At Microsoft’s Windows Powers the Future of Hybrid Work event, the company unveiled a series of enhancements aimed straight at the commercial user.
“What got us to the present will not always take us where the future needs us to be,” said Panos Panay, executive vice president and chief product officer, noting that commercial customers’ move to Windows 11 in the six months since its release was even faster than the shift to Windows 10 across all industries and company sizes, from small and medium businesses (SMBs) to the enterprise.
That doesn’t, however, mean Windows 11 has taken over. A March 2022 report from AdDuplex, a cross-promotion network for Windows Store apps, analyzed data collected from 5,000 Windows Store apps and determined that 80 per cent of the machines were still running some version of Windows 10. Microsoft would like to accelerate Windows 11’s adoption in businesses, hence its push for features serving that space.
“Windows 11 was built for this moment, this moment of flexibility,” Panay said. “It was built for each of our hybrid needs today”.
To that end, he unveiled a series of upcoming features designed to make hybrid work easier and more secure.
Here’s a look at some of the announcements.
Three new features more closely integrate the Windows 11 desktop with the Windows 365 Cloud PC:
Windows 365 Boot allows users to boot directly into a Cloud PC from their physical PC, and even choose the Cloud PC as what Microsoft calls their “primary Windows experience”.
Windows 365 Switch lets users flip back and forth between the Cloud PC and the desktop.
Windows 365 Offline, as its name suggests, allows users to work on their Cloud PC without an internet connection; when connectivity is restored, their work will be synced to the cloud.
This trio of cloudiness is coming “soon” to Windows 11, Panay said, and will also be available from Windows 10. However, bear in mind that Windows 365 is a subscription service, so there are costs associated with using these new features.
On the desktop, Microsoft is reintroducing app folders on the Start menu, a feature offered in Windows 10 that was until now missing from the new OS.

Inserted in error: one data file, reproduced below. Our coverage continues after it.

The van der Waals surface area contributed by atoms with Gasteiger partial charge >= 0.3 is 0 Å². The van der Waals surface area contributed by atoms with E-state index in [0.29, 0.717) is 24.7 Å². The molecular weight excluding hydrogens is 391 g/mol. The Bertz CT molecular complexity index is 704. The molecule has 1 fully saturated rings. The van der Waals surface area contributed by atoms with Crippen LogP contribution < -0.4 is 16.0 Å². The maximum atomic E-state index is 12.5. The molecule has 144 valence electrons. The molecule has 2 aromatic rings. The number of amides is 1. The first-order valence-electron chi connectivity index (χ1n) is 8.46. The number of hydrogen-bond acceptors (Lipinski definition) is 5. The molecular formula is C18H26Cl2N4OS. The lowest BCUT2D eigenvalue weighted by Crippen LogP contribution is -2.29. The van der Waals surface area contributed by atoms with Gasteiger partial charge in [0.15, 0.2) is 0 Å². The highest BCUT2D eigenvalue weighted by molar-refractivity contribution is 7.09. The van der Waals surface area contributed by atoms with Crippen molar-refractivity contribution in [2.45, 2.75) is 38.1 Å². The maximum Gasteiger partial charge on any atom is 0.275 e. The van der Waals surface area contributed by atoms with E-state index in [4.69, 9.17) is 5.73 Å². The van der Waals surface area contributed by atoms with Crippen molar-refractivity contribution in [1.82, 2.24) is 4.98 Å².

File Explorer is receiving a long-awaited makeover, adding tabs plus a new view called Quick Access and a Favorites group that performs much as the Favorites feature in web browsers does. Searches for files will be enhanced with contextual suggestions powered by Context IQ, which recommends relevant content and contacts across Windows, including in the cloud.
On the security front, Windows Defender SmartScreen will help detect phishing by alerting users if they enter their Microsoft credentials in malicious applications or websites. Smart App Control will only let Windows 11 run apps that are properly cryptographically signed, to protect from apps from malicious sources. However, for current Windows 11 users, this feature will be a challenge to implement – it will require a complete reset and reinstall of Windows to ensure the operating system is in a known good state to begin with. The 2022 Windows 11 feature update will include Smart App Control, so any new devices released after it will have it preloaded.
An additional layer of encryption beyond BitLocker will be tied to the user’s Windows Hello credentials, and be file-specific, allowing users to protect files even if an attacker manages to get past BitLocker’s encryption.
To improve accessibility, Live Captions will add onscreen captions for any audio source, and the Voice Clarity feature will help make audio and video calls clearer by suppressing external noise.
Management features will include a new automated service, Windows Autopatch, to help remove the burden of patching from IT. It will offer ring-based, gradual deployment of patches so the updates can be tested on a small number of systems before full distribution. It will be part of the July 2022 update to Windows E3 (a Windows Enterprise version).
Targeted messages will let IT send organizational messages to users (for example, about critical training sessions) that will display on the desktop, lock screen, or right above the taskbar. Recipients can be defined through integration with Microsoft Azure Active Directory.
Aside from the specific mention of E3 in the Autopatch announcement, Microsoft did not specify which versions of Windows 11 will get each of these features. We have asked for clarification, and will update this article when we receive it.